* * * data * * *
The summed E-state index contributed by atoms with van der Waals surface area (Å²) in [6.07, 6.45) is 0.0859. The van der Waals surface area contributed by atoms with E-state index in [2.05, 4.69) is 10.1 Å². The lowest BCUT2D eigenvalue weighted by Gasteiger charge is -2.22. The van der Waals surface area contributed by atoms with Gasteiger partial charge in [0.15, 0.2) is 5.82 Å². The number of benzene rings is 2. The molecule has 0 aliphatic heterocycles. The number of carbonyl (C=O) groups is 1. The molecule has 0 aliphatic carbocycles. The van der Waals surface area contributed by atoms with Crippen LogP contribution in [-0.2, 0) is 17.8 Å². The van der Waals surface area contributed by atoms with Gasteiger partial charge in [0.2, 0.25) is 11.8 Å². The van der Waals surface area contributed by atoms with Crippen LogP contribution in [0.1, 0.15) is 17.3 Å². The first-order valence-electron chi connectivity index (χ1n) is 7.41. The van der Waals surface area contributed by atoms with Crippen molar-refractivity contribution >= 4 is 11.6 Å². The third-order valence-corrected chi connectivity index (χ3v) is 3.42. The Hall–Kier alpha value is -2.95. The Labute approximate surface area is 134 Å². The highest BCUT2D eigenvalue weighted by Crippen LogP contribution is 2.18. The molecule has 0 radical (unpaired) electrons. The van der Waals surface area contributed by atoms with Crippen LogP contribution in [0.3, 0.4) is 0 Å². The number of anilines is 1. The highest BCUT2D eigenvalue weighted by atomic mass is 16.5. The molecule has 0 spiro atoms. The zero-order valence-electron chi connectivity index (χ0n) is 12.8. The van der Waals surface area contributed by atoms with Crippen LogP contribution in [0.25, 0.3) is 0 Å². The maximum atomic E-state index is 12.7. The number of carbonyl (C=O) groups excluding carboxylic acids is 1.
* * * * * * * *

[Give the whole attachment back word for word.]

The summed E-state index contributed by atoms with van der Waals surface area (Å²) in [6.07, 6.45) is 0.0859. The van der Waals surface area contributed by atoms with E-state index in [2.05, 4.69) is 10.1 Å². The lowest BCUT2D eigenvalue weighted by Gasteiger charge is -2.22. The van der Waals surface area contributed by atoms with Gasteiger partial charge in [0.15, 0.2) is 5.82 Å². The number of benzene rings is 2. The molecule has 0 aliphatic heterocycles. The number of carbonyl (C=O) groups is 1. The molecule has 0 aliphatic carbocycles. The van der Waals surface area contributed by atoms with Crippen LogP contribution in [-0.2, 0) is 17.8 Å². The van der Waals surface area contributed by atoms with Gasteiger partial charge in [0.2, 0.25) is 11.8 Å². The van der Waals surface area contributed by atoms with Crippen LogP contribution in [0.1, 0.15) is 17.3 Å². The first-order valence-electron chi connectivity index (χ1n) is 7.41. The van der Waals surface area contributed by atoms with Crippen molar-refractivity contribution >= 4 is 11.6 Å². The third-order valence-corrected chi connectivity index (χ3v) is 3.42. The Hall–Kier alpha value is -2.95. The Labute approximate surface area is 134 Å². The highest BCUT2D eigenvalue weighted by Crippen LogP contribution is 2.18. The molecule has 0 radical (unpaired) electrons. The van der Waals surface area contributed by atoms with Crippen LogP contribution in [0.3, 0.4) is 0 Å². The number of anilines is 1. The highest BCUT2D eigenvalue weighted by atomic mass is 16.5. The molecule has 0 spiro atoms. The zero-order valence-electron chi connectivity index (χ0n) is 12.8. The van der Waals surface area contributed by atoms with Crippen LogP contribution in [0.25, 0.3) is 0 Å². The maximum atomic E-state index is 12.7. The number of carbonyl (C=O) groups excluding carboxylic acids is 1.